• Nat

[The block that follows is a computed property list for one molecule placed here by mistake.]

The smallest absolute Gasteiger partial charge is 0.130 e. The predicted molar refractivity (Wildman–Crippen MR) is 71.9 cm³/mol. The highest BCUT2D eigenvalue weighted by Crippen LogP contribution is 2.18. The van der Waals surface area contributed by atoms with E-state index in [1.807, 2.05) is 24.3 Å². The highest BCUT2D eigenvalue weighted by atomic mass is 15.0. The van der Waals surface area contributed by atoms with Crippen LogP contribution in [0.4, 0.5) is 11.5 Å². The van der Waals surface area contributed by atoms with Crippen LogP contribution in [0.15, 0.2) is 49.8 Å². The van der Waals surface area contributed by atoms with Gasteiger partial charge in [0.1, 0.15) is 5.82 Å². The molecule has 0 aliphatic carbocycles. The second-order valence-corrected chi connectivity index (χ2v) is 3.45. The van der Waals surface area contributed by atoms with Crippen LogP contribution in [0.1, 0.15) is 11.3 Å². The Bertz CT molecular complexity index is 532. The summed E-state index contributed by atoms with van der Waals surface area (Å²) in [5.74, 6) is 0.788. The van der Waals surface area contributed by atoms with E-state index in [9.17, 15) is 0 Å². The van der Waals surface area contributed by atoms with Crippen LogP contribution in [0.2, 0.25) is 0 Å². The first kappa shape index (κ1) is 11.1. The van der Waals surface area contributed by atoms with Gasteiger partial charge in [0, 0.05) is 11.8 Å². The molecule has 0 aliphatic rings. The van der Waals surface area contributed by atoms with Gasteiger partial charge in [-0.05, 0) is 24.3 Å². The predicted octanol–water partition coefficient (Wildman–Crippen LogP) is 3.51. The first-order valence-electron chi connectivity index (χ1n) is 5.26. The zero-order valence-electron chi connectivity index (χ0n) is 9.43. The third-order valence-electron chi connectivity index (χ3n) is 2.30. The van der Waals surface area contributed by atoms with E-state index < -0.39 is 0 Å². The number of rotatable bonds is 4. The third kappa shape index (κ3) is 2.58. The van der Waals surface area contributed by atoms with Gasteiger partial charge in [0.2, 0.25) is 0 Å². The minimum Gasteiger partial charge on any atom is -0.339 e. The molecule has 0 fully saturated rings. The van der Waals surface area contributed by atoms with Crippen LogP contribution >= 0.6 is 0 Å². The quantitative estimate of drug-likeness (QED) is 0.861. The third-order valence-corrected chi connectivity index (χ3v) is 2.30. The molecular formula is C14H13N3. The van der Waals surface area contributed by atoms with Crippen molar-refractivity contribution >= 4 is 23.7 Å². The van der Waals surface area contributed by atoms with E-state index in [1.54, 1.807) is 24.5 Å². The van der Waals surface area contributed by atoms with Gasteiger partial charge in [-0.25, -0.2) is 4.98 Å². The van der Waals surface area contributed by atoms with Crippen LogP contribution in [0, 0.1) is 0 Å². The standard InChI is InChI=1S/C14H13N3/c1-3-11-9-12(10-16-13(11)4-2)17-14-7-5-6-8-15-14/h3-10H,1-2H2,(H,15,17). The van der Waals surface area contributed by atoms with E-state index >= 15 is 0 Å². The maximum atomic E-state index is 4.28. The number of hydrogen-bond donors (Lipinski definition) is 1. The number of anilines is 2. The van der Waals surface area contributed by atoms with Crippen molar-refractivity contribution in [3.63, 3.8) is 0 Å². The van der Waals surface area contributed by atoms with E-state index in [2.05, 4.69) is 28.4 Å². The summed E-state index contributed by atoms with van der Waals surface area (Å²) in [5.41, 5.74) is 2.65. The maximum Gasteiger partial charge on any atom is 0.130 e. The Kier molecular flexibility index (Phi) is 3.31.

2018-12-27 15:04